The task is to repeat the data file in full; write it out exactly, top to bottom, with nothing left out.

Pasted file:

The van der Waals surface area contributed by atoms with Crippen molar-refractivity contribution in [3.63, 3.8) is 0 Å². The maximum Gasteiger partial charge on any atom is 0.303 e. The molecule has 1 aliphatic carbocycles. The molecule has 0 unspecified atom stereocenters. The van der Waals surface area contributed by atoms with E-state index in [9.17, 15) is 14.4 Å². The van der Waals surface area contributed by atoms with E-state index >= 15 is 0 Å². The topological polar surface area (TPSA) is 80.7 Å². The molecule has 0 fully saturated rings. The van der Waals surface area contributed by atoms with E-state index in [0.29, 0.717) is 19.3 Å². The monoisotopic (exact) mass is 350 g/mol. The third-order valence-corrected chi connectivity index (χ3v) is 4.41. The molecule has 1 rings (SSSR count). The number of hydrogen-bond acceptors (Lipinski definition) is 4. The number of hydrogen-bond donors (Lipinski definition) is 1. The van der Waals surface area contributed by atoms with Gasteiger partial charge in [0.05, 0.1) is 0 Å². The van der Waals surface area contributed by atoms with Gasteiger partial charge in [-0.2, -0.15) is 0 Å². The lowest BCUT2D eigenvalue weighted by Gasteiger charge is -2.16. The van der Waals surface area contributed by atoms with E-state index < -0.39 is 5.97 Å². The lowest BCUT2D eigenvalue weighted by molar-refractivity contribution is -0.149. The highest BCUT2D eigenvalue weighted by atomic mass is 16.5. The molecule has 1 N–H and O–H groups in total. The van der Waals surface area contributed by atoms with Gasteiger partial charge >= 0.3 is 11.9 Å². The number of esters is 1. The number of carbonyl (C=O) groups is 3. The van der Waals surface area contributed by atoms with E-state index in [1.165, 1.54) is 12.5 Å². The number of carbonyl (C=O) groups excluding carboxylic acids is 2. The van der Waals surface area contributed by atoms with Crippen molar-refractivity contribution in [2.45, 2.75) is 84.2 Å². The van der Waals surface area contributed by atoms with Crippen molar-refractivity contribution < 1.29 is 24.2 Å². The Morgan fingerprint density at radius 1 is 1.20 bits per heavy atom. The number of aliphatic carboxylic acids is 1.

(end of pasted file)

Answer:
The van der Waals surface area contributed by atoms with Crippen molar-refractivity contribution in [3.63, 3.8) is 0 Å². The maximum Gasteiger partial charge on any atom is 0.303 e. The molecule has 1 aliphatic carbocycles. The molecule has 0 unspecified atom stereocenters. The van der Waals surface area contributed by atoms with E-state index in [9.17, 15) is 14.4 Å². The van der Waals surface area contributed by atoms with E-state index >= 15 is 0 Å². The topological polar surface area (TPSA) is 80.7 Å². The molecule has 0 fully saturated rings. The van der Waals surface area contributed by atoms with E-state index in [0.29, 0.717) is 19.3 Å². The monoisotopic (exact) mass is 350 g/mol. The third-order valence-corrected chi connectivity index (χ3v) is 4.41. The molecule has 1 rings (SSSR count). The number of hydrogen-bond acceptors (Lipinski definition) is 4. The number of hydrogen-bond donors (Lipinski definition) is 1. The van der Waals surface area contributed by atoms with Gasteiger partial charge in [0.05, 0.1) is 0 Å². The van der Waals surface area contributed by atoms with Gasteiger partial charge in [-0.2, -0.15) is 0 Å². The lowest BCUT2D eigenvalue weighted by Gasteiger charge is -2.16. The van der Waals surface area contributed by atoms with E-state index < -0.39 is 5.97 Å². The lowest BCUT2D eigenvalue weighted by molar-refractivity contribution is -0.149. The highest BCUT2D eigenvalue weighted by atomic mass is 16.5. The molecule has 1 N–H and O–H groups in total. The van der Waals surface area contributed by atoms with Gasteiger partial charge >= 0.3 is 11.9 Å². The number of esters is 1. The number of carbonyl (C=O) groups is 3. The van der Waals surface area contributed by atoms with E-state index in [1.165, 1.54) is 12.5 Å². The number of carbonyl (C=O) groups excluding carboxylic acids is 2. The van der Waals surface area contributed by atoms with Crippen molar-refractivity contribution in [2.45, 2.75) is 84.2 Å². The van der Waals surface area contributed by atoms with Crippen molar-refractivity contribution < 1.29 is 24.2 Å². The Morgan fingerprint density at radius 1 is 1.20 bits per heavy atom. The number of aliphatic carboxylic acids is 1.